FOR IMMEDIATE RELEASE
September 8, 2008
MAYOR BLOOMBERG DISCUSSES CITY'S NEW 9/11 HEALTH CAMPAIGN AND THE NEED FOR A NATIONAL COMMITMENT TO CARE FOR THOSE WHO SUFFER FROM THE AFTERMATH OF 9/11 IN WEEKLY RADIO ADDRESS
The following is the text of Mayor Bloomberg's weekly radio address as prepared for delivery on 1010 WINS News Radio for Sunday, September 7, 2008
"Good Morning. This is Mayor Mike Bloomberg. "Lived there? Worked there? You deserve care."
"Tomorrow, New Yorkers will begin seeing that message on television, in newspapers, at bus stops and subway stations, and also hearing it on the radio. It's the theme of the City's new $5 million public service advertising and outreach campaign directed to people with health problems that might be linked to the destruction of the World Trade Center.
"We're mounting this new campaign because, seven years after 9/11, the evidence is clear: Thousands of people continue to suffer, physically and emotionally, from the terrorist attack that day. Last week, that was confirmed by the first annual report of the blue-ribbon 'World Trade Center Medical Working Group' that we appointed in 2007. These top-level researchers and doctors found that rescue and recovery workers, and also residents, workers, and students in Lower Manhattan - particularly all those who had long and intense exposure to dust and debris from the collapsing towers - have experienced elevated levels of asthma and other respiratory diseases. They found that post-traumatic stress disorder also remains highly prevalent in all of these groups.
"Our new ad campaign urges people to seek help at the WTC Environmental Health Center that we've established at three of our public hospitals: Bellevue Hospital and Gouverneur Healthcare Services in Manhattan; and Elmhurst Hospital Center in Queens. More than 2,800 people have already received free treatment at these facilities.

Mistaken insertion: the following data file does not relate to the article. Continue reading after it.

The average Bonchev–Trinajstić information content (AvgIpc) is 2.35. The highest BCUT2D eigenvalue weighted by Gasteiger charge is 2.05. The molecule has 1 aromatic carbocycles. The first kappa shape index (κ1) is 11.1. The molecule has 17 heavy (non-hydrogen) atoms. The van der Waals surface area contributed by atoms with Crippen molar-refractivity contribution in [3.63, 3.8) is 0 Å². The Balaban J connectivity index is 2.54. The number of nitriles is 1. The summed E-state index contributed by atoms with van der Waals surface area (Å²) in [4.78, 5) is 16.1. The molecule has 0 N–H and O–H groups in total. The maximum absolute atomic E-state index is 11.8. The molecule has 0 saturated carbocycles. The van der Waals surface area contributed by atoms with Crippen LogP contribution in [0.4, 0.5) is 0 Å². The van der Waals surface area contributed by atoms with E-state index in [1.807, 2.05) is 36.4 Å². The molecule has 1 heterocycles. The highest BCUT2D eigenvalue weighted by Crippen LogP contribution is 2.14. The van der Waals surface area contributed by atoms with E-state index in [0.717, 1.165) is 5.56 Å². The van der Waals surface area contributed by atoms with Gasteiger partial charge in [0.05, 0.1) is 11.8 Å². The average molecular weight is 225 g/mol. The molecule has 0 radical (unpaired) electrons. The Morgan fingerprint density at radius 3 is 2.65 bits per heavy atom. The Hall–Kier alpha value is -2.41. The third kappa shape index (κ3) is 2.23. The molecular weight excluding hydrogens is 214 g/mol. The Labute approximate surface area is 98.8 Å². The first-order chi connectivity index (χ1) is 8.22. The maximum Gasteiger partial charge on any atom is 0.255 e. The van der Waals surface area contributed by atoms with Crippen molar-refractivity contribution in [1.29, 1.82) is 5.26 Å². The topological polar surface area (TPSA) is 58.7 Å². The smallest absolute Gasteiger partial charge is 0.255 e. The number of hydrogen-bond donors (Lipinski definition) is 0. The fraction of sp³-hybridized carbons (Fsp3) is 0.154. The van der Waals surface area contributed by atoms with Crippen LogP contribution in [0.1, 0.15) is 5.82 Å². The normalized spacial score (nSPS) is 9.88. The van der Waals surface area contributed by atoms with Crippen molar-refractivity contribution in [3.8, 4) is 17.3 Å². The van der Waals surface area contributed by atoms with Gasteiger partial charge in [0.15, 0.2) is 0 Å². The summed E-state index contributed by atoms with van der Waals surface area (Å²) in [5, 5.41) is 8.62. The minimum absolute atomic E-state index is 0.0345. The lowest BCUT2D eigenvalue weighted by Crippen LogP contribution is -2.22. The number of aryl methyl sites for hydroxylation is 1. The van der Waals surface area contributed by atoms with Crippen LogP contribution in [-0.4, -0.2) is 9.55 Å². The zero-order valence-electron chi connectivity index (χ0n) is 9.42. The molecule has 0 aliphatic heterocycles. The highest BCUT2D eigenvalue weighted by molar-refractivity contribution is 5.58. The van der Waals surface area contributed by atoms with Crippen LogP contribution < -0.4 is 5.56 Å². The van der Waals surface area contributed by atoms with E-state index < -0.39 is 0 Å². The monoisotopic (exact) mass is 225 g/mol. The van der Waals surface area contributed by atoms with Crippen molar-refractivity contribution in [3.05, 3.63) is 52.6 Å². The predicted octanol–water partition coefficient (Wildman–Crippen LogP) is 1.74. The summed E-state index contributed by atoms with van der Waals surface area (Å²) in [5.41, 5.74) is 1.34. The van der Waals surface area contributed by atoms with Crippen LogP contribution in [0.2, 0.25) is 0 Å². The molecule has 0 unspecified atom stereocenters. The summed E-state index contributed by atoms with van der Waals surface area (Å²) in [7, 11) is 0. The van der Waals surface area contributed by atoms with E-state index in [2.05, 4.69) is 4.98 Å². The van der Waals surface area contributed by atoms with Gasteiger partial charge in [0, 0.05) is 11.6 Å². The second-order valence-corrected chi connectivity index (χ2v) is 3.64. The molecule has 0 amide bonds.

"Expanding these health services, as well as conducting ongoing research into 9/11-related health conditions, were among 15 recommendations made to me by a City task force in February 2007. Today, 18 months later, we've implemented, or begun implementing, all 15 of them. We have, for example, appointed a World Trade Center Health Coordinator in the City's Health Department, issued 9/11 health treatment guidelines to 40,000 medical professionals, and established the nation's most extensive World Trade Center health information website at nyc.gov, which has been visited more than 300,000 times since it went into operation 12 months ago.
"New York City has also committed $100 million to addressing 9/11 health problems. But the Federal government needs to do its part, too. This week, Congress is returning to work - and a top item on their agenda ought to be passing the '9/11 Health and Compensation Act' sponsored by Congresswoman Carolyn Maloney and Congressmen Jerrold Nadler, Vito Fossella, and Peter King. With bi-partisan support, it would, at long last, establish consistent, predictable Federal funding for 9/11 health research and treatment. It also would re-open the Victim Compensation Fund to people whose injuries or illnesses weren't apparent before eligibility for compensation ended in 2003.
"It's increasingly clear that the health problems created by 9/11 are likely to be with us for many years to come. Now, with the anniversary of 9/11 at hand, our nation's leaders should commit to caring for all those who continue to suffer the aftermath of that attack - including those who heroically stepped forward when our nation needed them most.
"This is Mayor Mike Bloomberg. Thanks for listening."
Stu Loeser (212) 788-2958
Listen to the radio address